Lumsk - Fremmede Toner

(CD 2023, 59:17, Dark Essence Records)

The tracks:
  1- Det Døde Barn(04:50)
  2- En Harmoni(05:11)
  3- Avskjed(02:32)
  4- Under Linden(04:29)
  5- Fiolen(02:20)
  6- Dagen Er Endt(08:30)
  7- Das Tote Kind(06:13)
  8- A Match(04:30)
  9- Abschied(04:19)
10- Under Der Linden(04:10:,
11- Das Veilchen(03:44)
12- The Day Is Done(08:24)

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Norwegian band Lumsk bring us their own brand of progged-up, folk-metal, ethereal rock on latest release Fremmede Toner. The album title comes from a collection of poems via a Norwegian author by the name of André Bjerke. Naturally the band have taken these as inspiration and spun their own creative web around them, giving birth to something fresh and interesting in the process. The line-up on here consists of Mari Klingen (vocals), 'Espen Warankov Godø (keyboards), Siv Lena Laugtug Sæther (violin), Roar Grindheim (guitars), Eystein Garberg (guitars), Espen Hammer (bass) and Vidar Berg (drums). The brilliant artwork by Per Spjøtvold perfectly complements the light and shade of the music within. It's been sixteen years since their last album, so was it worth the wait?

Det Døde Barn introduces us to the band's quirky, musical concoctions, starting things off in style. It's full of the majestic keys, biting guitars, beautiful violins, sirenesque vocals with tight bass and drums that binds the whole album together. There's a good balance between emotions across all of their songs and from the outset you just know this is going to be a great listening experience. En Harmoni has this interesting rhythmic flow to it and really showcases their use of dynamics, effortlessly switching between headbangable chugging to delicate sweetness in a heartbeat. Next, clocking in under the three minute mark, it's Avskjed. There's an urgency to the music, as the keyboards swirl around and the violins cast a classy shadow on the metal edges - it's a rocking little number. Under Linden opens up like a beautiful valley in the morning sun (I particularly like the vocal performance on this one - expressive and powerful). The short, but sweet Fiolen follows. It's nice to have this as breathing space in amongst their more rocking moments and again shows the range this band have. Mixing things up for good measure next is Dagen Er Endt. It's one of the longer cuts on offer and is certainly my favourite on the album at the time of writing. There's some awesome guitar work on show and the song's climax sounds positively epic! The spooky opening of Das Tote Kind makes me feel like I'm driving through the fog towards a creepy, old house. Atmospheric piano soon cuts through before the song comes to a crunchy end. Such is the nature of this album that it allows the songs to flow in the most playful manner, delightfully enchanting the listener. The dual vocal approach on A Match adds a certain theatrical charm, as we're introduced to the vocals of Mathias R. Samuelsen for the first time. Just like the artwork, this song has two sides, starting off in gentle fashion before firing up in the second half. The energy levels are high on Abschied, making me want to dance in the most peculiar way (the rhythm demands it!). It's certainly this quirkyness that gives the band part of their charm. Under Der Linden starts off with some lovely key tinkering and just builds from there. The rhythm section is as reliably solid as ever, leading us smoothly into Das Veilchen which brings a certain melancholic touch to the whole thing. The guitar playing on this track really helps to lift the feeling up a little bit, tastefully placing colour and texture where needed. We then have the light and shade of The Day Is Done to see us out. Mathias returns once more to bring a powerful vocal performance to the track and the entire band bring the magic one last time. It's one of the longest songs on here, giving it room to be multifaceted and engaging. It really does close things in a powerful manner.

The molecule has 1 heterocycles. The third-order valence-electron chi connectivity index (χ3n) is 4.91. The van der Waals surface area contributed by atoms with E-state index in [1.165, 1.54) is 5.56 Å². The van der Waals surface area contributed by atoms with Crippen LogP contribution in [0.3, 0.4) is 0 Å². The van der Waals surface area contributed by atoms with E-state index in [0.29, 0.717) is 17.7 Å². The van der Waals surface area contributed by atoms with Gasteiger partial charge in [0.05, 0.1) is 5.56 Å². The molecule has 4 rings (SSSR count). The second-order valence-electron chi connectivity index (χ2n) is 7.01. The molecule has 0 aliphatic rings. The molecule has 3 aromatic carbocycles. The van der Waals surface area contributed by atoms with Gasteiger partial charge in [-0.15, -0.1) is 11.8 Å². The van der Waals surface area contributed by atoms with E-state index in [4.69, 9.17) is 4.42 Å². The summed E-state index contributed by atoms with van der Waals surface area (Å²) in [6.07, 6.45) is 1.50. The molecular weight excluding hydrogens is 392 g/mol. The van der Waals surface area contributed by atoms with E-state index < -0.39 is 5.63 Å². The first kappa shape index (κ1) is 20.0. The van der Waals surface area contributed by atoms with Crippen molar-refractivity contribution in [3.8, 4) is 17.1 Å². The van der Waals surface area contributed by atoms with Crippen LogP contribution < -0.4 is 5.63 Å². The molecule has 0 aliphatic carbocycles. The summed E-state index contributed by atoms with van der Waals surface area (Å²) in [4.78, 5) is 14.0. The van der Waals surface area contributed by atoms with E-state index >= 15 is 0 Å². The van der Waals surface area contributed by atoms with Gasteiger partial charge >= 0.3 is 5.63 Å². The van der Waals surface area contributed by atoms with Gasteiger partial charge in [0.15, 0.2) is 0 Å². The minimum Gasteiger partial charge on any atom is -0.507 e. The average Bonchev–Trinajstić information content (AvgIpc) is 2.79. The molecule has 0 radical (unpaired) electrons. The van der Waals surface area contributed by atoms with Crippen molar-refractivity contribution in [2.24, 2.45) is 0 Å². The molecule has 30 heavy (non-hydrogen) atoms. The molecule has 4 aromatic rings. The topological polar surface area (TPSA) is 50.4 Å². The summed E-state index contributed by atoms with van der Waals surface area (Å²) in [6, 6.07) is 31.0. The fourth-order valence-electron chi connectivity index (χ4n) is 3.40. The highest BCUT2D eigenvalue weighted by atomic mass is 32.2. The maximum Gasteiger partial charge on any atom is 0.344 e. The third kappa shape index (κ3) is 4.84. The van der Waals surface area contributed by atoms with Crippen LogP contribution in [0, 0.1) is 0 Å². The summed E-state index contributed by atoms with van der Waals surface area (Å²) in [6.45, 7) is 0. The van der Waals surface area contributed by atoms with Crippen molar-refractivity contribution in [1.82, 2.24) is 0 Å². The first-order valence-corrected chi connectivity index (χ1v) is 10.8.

The band's fourth release is a beautiful thing. The combination of warmth and bite make for something rather quirky and special. To answer my question from the start, I believe this collection of songs is well worth the particularly long wait. Let's just hope there isn't such a big gap between this and any future release.

**** Rickalonius Monk

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